Home » Uncategorized » Planning for my departure

Planning for my departure

Stumbling upon articles documenting the trials and tribulations of women my age reminds me of how incredibly lucky I’ve been. Certainly, hard work and sacrifice have factored into my career progression, but it would be impossible to discount the role that luck has played. Graduating pharmacy school during a massive pharmacist shortage and beginning my investing career in 2009 when markets presented tremendous value, has provided a huge boost. I was able to land my first “grown-up” job at 24, and not 32 and I’ve never had to dance burlesque to make ends meet. Even Garth Turner spoke succinctly of the lack of savings among many in my demographic: “The liquid assets among 35-year-olds who have been working for seven or eight years is breathtaking. There aren’t any. Instead, all the cash has gone into lifestyle, a soul-sucking condo or repaying student debt.”

The financial head start that I have is of particular importance these days, when I find myself uncertain of my future. Layoffs and prolonged unemployment are quickly becoming the norm in my field. Even those of us who have jobs struggle to keep them in hectic, short-staffed environments and are forced to meet outlandish quotas designed to maximize corporate profits. My own body, often the first harbinger of my cognitive dissonance has displayed increasing weariness. On my days off, I am often up before 6am, excited to get a jump on my day. I exercise, read anything I can get my hands on, watch documentaries, catch up with friends and spend time with my mom. On the days I’m working, I’m sluggish and uninspired. I drag myself out of bed and down stimulants to provide the energy to head out the door. Stumbling upon this book has reminded me that you may be able to put up with a sh*tty job for a while, but not forever. Eventually, your desire to self-actualize and / or inability to tolerate anymore BS will push you out.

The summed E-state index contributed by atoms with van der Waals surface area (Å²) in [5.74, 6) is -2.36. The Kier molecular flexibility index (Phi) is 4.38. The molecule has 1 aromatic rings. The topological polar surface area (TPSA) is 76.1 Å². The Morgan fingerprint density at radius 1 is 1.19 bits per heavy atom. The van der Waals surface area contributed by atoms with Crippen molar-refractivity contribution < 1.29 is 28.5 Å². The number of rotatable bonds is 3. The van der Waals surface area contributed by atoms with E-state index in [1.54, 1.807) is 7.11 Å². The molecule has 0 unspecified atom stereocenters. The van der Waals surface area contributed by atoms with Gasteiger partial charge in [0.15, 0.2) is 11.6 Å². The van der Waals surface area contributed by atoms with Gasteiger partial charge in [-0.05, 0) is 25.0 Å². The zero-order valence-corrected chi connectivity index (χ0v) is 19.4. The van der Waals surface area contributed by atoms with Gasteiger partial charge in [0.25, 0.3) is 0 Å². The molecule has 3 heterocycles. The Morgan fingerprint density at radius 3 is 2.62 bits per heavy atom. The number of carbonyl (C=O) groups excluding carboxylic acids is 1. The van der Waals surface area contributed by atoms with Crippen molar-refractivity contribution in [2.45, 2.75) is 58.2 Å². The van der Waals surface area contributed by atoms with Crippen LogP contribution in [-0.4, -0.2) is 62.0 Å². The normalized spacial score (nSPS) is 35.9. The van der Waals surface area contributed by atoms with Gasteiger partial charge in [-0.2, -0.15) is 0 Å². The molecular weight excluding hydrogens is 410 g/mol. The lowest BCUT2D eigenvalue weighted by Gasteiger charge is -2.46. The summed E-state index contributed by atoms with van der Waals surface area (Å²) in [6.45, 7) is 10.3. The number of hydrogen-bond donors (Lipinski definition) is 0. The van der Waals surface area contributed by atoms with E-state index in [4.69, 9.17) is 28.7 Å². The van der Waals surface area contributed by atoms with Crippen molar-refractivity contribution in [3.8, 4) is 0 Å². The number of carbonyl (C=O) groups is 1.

Be it my immigrant work ethic or my parents’ propensity to disown me, but I can’t just walk out on a job without an sufficient safety net.  So here’s what I’m thinking:

My next payday is September 1st, which happens to be my rent cheque cashing day. The financial boost will allow me to make another lump sum mortgage pre-payment ($10k), bringing my total mortgage debt obligation to 250k (on 3 properties). Given the average interest rate of 2.04%, I’ll then let the mortgages run their full course as they are tax deductible and at a rate approximating inflation. The other point worth mentioning is that my rentals are worth $1.25MM according to MPAC. Not that I plan to sell, but having $1 million in equity is a nice safety blanket. Based on current projections, I can reasonably expect about $30k per year in rental income, increasing gradually as the mortgages are paid off.  Next, my investments are worth approximately $550k today. I’ve been very inconsistent with my investment allocation / tracking / re-balancing so this will be my next order of business. Using FIRECalc’s 4% withdrawal rate, I can expect to withdraw $22k per year today without depleting my capital. With my rental mortgages on autopilot, I can redirect any monthly surplus to my investments. I’ll continue maxing contributions to my employers pension plan (15-18k per year in forced savings) but redirect any excess to my unregistered investment accounts.

I’m not sure if anyone ever feels fully ready to escape the daily work grind, but at least I’m giving it my best shot.

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